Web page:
Written By: Tiffany Tsang
With Local Authority pension funds facing pressure on recruitment, retention and resourcing, the Pensions and Lifetime Savings Association has been exploring best practice for talent management in the LGPS
With 5.6 million members and assets totalling £263 billion, the Local Government Pension Scheme (LGPS) is one of the largest Defined Benefit (DB) schemes in the world and is the largest DB scheme in England and Wales. Given its prominence in the retirement outcomes for so many people, it becomes especially important to pay attention to the drivers of talent management challenges facing the LGPS, to ensure that funds have the quality and diversity of skills it needs, as well as the right number of people on the ground, to maintain an efficiently run and well performing pension scheme.
The PLSA’s LGPS membership flagged to us the growing pressure on recruitment, retention and resourcing (the three Rs) and asked for our guidance to help both explain and address these tensions. In August, we launched our Talent Management in the LGPS: the three Rs, which seeks to understand – through survey work and qualitative interviews with LGPS funds and a few comparable private sector schemes – the root causes of the common challenges facing the LGPS. The report consolidates the experiences of those involved in leading administrating authorities by including examples of proactive remedies already in place, which may be of interest to all LGPS stakeholders.
Why is there pressure on LGPS talent management?
The LGPS has been undergoing a period of substantial change for nearly a decade – the largest of these being the advent of the LGPS investment pools for England and Wales. However, there have been other significant policy developments that provide additional context to explain the increased pressure on the three Rs. These include pay freezes and other austerity measures introduced since the Great Recession; transitioning to a Career Average Revalued Earnings (CARE) scheme in 2014 (England and Wales) and 2015 (Scotland and Northern Ireland); and a whopping 50% increase in the number of employers joining the LGPS between March 2013 and March 2017.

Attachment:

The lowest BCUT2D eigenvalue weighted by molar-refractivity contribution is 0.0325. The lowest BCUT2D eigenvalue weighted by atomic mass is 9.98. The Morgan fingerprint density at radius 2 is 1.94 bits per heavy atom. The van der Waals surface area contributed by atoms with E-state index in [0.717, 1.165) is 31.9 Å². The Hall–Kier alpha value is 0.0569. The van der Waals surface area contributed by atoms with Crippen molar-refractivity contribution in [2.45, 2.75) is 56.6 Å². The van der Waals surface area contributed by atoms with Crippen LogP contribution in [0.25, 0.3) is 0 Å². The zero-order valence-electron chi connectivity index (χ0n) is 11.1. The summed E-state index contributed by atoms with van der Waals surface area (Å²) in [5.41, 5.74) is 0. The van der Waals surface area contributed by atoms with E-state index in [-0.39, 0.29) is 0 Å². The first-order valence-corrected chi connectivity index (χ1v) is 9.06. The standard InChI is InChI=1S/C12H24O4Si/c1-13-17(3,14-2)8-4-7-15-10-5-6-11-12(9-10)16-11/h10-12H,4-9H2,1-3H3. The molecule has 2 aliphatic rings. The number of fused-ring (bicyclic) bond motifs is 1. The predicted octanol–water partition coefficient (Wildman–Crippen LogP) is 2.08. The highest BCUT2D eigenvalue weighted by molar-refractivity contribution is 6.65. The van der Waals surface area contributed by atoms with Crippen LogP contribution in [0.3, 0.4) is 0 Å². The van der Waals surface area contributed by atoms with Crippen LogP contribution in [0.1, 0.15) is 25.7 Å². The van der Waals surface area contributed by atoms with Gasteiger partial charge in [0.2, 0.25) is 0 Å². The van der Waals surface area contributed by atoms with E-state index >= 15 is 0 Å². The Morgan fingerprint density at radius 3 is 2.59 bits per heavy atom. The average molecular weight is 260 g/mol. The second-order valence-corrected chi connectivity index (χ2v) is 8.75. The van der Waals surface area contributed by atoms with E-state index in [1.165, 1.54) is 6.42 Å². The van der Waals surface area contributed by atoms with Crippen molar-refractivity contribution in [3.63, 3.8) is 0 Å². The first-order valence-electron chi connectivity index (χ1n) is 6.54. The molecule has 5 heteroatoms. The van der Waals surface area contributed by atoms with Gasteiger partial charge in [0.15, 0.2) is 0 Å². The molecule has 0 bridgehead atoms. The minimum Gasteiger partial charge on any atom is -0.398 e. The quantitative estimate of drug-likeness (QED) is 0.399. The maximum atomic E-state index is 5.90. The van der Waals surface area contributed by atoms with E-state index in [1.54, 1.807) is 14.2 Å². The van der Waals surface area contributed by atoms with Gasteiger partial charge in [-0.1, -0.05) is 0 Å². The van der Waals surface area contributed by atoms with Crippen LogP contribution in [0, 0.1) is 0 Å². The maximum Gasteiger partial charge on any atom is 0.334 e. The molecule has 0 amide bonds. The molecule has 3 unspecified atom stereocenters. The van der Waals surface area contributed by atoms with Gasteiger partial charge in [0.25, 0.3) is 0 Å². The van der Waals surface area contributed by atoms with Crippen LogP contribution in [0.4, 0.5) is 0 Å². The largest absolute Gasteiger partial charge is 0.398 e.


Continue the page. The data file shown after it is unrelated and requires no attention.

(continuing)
It is also important to note that the LGPS is a statutory scheme, not a trust scheme, and therefore the governance and management structure of LGPS funds are unique. The complex relationship between LGPS funds and their local authority is both the source and potential solution to some of the talent management challenges identified in our study.
Within recruitment, retention and resourcing, the challenges are often linked and overlap in intricate ways. The most significant relationships are with pay, location and skills.
The LGPS faces fierce competition with the private sector on pay for talented staff. Slow pay growth in local government and rigid pay bands make compensation packages restrictive. As pensions is also often very different to other aspects of the Local Authority’s work, it can mean that “pricing” roles correctly for LGPS funds is not an easy or straight forward task for Human Resources. Non-competitive pay results in high turnover of junior staff; overall difficulties in attracting young people to the profession; and Local Authorities finding it difficult to fill vacancies quickly, ultimately impacting resourcing and potentially hindering service delivery.
Some funds did indicate a high level of existing independence from their Local Authority, affording them a certain level of flexibility and autonomy in recruitment and resourcing. Whether a more consistent application of independence across LGPS funds from local authorities would assist with some of the three Rs’ challenges may be an area worth exploring.
Figure 1: Overview of the complex talent management challenges facing LGPS
Location is another factor which impacts recruitment and resourcing. In many ways, it’s difficult for funds to win as they can either be too far from urban hubs, where highly skilled people tend to migrate into, or they are too close to other LGPS funds and investment pools, resulting in additional levels of competition for an already limited group of potential candidates.